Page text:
Much of the potential gain to be had in reforming teaching compensation lies in reforming the compensation of the teaching profession lies in the the quality of candidates that the profession is able to attract. South Korea pays their 15 year veteran teachers about 2.5 national GDP per person, while in the U.S. that figure is 1.12.

    South Korea recruits their teachers from the top 5% of university graduates, while we recruit from (on average) the bottom third. South Korea generates the higher pay for teachers with larger class sizes, and often comes out on top of international test score comparisons:

    http://jaypgreene.com/2008/04/25/indiana-jones-and-the-teacher-quality-crusade/

    • Greg Forster says:

      On the question of how you evaluate teacher merit on qualitative issues, the answer is: school choice!

    • edharris says:

      Average score, reading literacy, PISA, 2009:
      [United States, Asian students 541]
      Korea 539
      Finland 536
      [United States, white students 525]
      Canada 524

  14. Daniel Earley says:

    I agree, Sam, that a qualitative component should be factored and weighted in addition to quantitative data in any evaluation for teachers. That’s what 360 degree evaluations currently do in other professions, as well as in many charter schools and most private schools — quite similar to the concepts Matthew is proposing. Ultimately, the exact mix of variables considered should be feedback-driven joint decisions by those closest to the teachers, and critically important, stakeholders with skin in the game. Through a variety of channels, this would include not only principals and education boards, but parents and taxpayers too.

    As a founding board member of a charter high school a few years ago, we learned a few things through experimentation. This more direct and personally connected level of accountability I’m speaking of is what creates what I would call a “culture of responsiveness” found in these school workplaces. Without it, the school environment can drift toward the culture found at your local Department of Motor Vehicles.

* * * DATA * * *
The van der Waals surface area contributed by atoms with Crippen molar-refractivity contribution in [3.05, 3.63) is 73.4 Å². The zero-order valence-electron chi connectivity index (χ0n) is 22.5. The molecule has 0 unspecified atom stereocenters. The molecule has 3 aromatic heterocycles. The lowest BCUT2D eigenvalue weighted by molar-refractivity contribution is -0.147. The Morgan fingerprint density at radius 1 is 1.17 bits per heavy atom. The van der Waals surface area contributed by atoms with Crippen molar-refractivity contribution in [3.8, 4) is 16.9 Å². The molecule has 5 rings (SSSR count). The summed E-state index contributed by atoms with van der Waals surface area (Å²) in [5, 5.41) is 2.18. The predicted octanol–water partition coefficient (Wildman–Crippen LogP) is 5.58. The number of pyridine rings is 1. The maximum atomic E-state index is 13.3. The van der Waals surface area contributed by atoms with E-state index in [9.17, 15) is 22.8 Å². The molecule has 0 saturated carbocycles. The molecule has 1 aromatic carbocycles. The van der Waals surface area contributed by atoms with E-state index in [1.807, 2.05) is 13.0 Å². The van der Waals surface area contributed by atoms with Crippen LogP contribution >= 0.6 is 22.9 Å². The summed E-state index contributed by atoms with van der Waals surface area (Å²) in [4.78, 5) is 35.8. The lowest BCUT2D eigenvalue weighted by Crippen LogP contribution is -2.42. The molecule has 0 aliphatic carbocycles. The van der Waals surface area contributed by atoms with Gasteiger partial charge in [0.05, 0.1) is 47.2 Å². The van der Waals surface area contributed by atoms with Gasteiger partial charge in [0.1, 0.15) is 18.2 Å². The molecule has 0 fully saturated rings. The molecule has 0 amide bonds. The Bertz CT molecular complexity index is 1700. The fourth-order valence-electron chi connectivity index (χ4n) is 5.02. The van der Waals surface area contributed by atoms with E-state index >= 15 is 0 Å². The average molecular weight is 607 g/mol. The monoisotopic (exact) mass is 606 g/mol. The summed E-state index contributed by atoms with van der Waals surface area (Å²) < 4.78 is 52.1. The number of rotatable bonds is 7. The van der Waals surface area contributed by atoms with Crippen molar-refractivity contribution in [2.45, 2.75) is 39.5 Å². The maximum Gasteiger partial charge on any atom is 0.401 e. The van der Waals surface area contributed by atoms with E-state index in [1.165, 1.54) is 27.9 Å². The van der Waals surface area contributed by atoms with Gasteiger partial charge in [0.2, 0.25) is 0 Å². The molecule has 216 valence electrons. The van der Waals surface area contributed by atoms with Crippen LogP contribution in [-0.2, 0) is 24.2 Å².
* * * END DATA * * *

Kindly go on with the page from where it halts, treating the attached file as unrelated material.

15. [...] Thinks Anew Posted in February 26th, 2009 by admin in Teacher Magazine No Tags Am I dreaming? Does Jay Greene now believe that standardized test scores (and value-added analyses) alone cannot be used to judge [...]

  16. [...] the teachers’ own class?  This essential question was brilliantly posed by Matthew Ladner at Jay Greene’s blog last [...]

  17. [...] performance pay really improve teaching?  Check out Mathew Ladner’s blog post “The No Stats All Star” connecting Teaching to success in the N.B.A., by discussing the idea of a “white space [...]

  18. Matt B says:

    Matthew L -

    There’s a lot more research on the relative merits of performance pay than you imagine. This is from another Pfeffer piece:

    “Merit pay for teachers is an idea that is almost 100 years old, and that has been subjected to much research. In 1918, ‘48 percent of U.S. school districts sampled in one study used compensation systems that they called merit pay.’ The evidence shows that merit pay plans seldom last longer than five years and consistently fail to improve student performance.

    “Merit pay also backfires because it sends the message that all that matters is students’ test scores. Economists Brian Jacob and Steven Levitt have shown that the greater the incentive pay for enhancing students’ scores, the more teachers and students cheat. Anthony Bryk, a prestigious educational researcher, tells us that the same problems emerged when merit pay systems were implemented in the 1980s. Bryk observes, ‘It is like policymakers suffer from amnesia.’”

    http://www.ssireview.org/site/printer/act_on_facts_not_faith/

  19. Matthew wrote:
    Of course, principals should also be judged based upon the overall gains of their schools. When they are, principals will have a strong incentive to reward white space employees.

    This is the most interesting element in this conversation to me, simply because it rings true. If principals are held accountable for gains, they’re going to have to work a whole lot harder than they currently are to figure out which “white space” employees are having the most impact, aren’t they?

    In my experience, this has always been a barrier—many principals rarely understand the impact of individual faculty members beyond the superficial “this guy’s a team player” conclusions that they draw based on gut reactions.

    Now for the real question: Do most principals have the skill and ability to identify white space impacts?

    I’ve certainly never worked for a statistician!
    Bill

  20. […] in the classroom ever to stumble out of a right-wing chop shop—the other day and came across this interesting bit by guest blogger Matthew […]